More medical appointments are coming up. We see Dr. Chen next week to discuss the possible radiation treatment. We also have another CAT scan scheduled to see if the chemo is helping to keep the cancer in check.
Brent is constructing two wheelchair ramps so that we can get Barbara from her hospital bed to the car - bless him, he's a saint. I borrowed a transfer wheelchair from Convalescent Aid Society, which has already loaned us the hospital bed, a bedside table, and the commode. They are a wonderful resource for people with medical problems.
After nursing her broken pelvis for a week, Barbara felt sharp pains in her chest. Fearing the worst, we drove to Verdugo Hills Hospital emergency room. They quickly found that she had some atrial flutter, but nothing life threatening. A chest XRAY revealed some fluid in her right lung. Suspecting possible pneumonia, they started her on antibiotics and admitted her for observation. The chest pains subsided, and they released her the next day, without really proving what caused the chest pains.
I am getting overwhelmed with the care giver duties. Boyd and Yvonne recognized my distress and stepped up to the plate. They spend a whole day visiting home health care agencies. Boyd is especially knowledgeable in home health care, since he took care of the parents of a childhood friend for many years. They brought me material from three agencies, and we set up an appointment with the owner of one. During that interview, we arranged for a care giver three times a week, allowing me to run errands, do grocery shopping, and get a little respite from the care duties.
With Michelle's help, we added a second home health care company to help Barbara (and me!). We now have caregivers five days a week, for 8 hours each day. It has helped me a lot, but I'm still on duty at other times; the night can be rough, helping her to the toilet multiple times in the night.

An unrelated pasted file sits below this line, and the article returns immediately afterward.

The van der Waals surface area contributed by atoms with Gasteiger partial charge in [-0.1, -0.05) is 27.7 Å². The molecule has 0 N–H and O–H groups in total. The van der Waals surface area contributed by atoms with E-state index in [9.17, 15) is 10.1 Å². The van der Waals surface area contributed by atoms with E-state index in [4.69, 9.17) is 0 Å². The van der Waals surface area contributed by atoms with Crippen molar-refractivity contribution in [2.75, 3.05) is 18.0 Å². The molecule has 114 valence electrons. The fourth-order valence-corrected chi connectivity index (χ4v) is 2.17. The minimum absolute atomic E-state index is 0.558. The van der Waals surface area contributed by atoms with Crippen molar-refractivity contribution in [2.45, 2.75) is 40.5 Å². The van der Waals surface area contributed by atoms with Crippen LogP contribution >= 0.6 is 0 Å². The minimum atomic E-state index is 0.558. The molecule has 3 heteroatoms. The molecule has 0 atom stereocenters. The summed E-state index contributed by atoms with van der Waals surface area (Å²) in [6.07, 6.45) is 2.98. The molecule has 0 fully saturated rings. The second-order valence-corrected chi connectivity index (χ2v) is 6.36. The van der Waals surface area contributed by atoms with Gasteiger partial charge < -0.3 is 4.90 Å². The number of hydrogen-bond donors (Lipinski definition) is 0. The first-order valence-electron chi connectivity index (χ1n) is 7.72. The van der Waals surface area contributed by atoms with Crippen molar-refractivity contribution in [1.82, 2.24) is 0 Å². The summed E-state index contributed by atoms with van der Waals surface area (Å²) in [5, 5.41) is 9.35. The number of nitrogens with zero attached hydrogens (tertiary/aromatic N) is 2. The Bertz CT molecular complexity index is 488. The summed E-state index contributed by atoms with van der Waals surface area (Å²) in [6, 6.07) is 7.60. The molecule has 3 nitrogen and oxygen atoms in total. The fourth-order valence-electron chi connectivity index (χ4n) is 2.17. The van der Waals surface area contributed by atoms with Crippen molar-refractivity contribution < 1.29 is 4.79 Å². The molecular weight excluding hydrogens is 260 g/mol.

Dr. Lenz suggested Hospice two weeks ago. Barbara hit the roof. Since then, I joined our three daughters to try to convince Barbara to accept Hospice. My motivation is that Barbara needs medical attention (wounds etc.) that I'm unqualified to give. The girls are worried (as am I) about my emotional workload. Barbara said that we "ganged up on her," and refused to budge. Then a few days ago I went through a mini-meltdown, exploding at the world - not at Barbara - but at my frustration about not knowing how to take care of Barbara's problems. Barbara called her good friend Junie, who came over and sat through the night with Barbara. The next day, Barbara talked with her daughters, Junie, and others, and finally decided to accept Hospice. We informed Dr. Lenz of the decision, and we have a meeting scheduled with the Norris social worker whom Barbara knows and respects. I truly think that Hospice will improve the situation for Barbara (and for me).
The "meltdown", is a good example of my frustration: Barbara has been accumulating fluid in her legs, stretching the skin tight. The skin has begun to weep fluid. Barbara wanted me to "fix" the problem. After punching a pillow till I hurt my shoulder (nice job, Booth), I did exactly the wrong thing: I taped a gauze over the area to soak up the fluid. I later learned from Taline (Dr. Lenz's nurse practitioner) that the gauze will keep it wet, causing skin inflammation and breakdown. Best to keep it uncovered, and let it weep - just put a pad on the bed to catch the runoff.